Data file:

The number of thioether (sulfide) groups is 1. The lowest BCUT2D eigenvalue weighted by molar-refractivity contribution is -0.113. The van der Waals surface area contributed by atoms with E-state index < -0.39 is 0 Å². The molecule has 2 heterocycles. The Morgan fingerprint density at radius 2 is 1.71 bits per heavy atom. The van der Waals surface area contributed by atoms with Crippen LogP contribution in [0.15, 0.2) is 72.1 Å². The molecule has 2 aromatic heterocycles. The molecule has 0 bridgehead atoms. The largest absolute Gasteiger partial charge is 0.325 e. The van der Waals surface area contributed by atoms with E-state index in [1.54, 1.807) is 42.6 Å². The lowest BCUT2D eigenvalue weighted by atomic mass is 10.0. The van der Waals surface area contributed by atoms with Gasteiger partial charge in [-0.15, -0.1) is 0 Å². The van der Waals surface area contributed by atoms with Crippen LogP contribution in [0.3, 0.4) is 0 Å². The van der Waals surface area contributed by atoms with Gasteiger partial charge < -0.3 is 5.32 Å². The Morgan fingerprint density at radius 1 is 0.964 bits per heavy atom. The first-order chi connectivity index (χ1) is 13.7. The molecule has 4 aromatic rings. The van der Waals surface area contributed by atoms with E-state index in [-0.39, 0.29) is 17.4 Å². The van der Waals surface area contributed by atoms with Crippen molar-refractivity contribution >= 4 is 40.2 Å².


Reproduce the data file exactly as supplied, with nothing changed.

The number of thioether (sulfide) groups is 1. The lowest BCUT2D eigenvalue weighted by molar-refractivity contribution is -0.113. The van der Waals surface area contributed by atoms with E-state index < -0.39 is 0 Å². The molecule has 2 heterocycles. The Morgan fingerprint density at radius 2 is 1.71 bits per heavy atom. The van der Waals surface area contributed by atoms with Crippen LogP contribution in [0.15, 0.2) is 72.1 Å². The molecule has 2 aromatic heterocycles. The molecule has 0 bridgehead atoms. The largest absolute Gasteiger partial charge is 0.325 e. The van der Waals surface area contributed by atoms with E-state index in [1.54, 1.807) is 42.6 Å². The lowest BCUT2D eigenvalue weighted by atomic mass is 10.0. The van der Waals surface area contributed by atoms with Gasteiger partial charge in [-0.15, -0.1) is 0 Å². The van der Waals surface area contributed by atoms with Crippen LogP contribution in [0.3, 0.4) is 0 Å². The van der Waals surface area contributed by atoms with Gasteiger partial charge < -0.3 is 5.32 Å². The Morgan fingerprint density at radius 1 is 0.964 bits per heavy atom. The first-order chi connectivity index (χ1) is 13.7. The molecule has 4 aromatic rings. The van der Waals surface area contributed by atoms with E-state index in [-0.39, 0.29) is 17.4 Å². The van der Waals surface area contributed by atoms with Crippen molar-refractivity contribution >= 4 is 40.2 Å².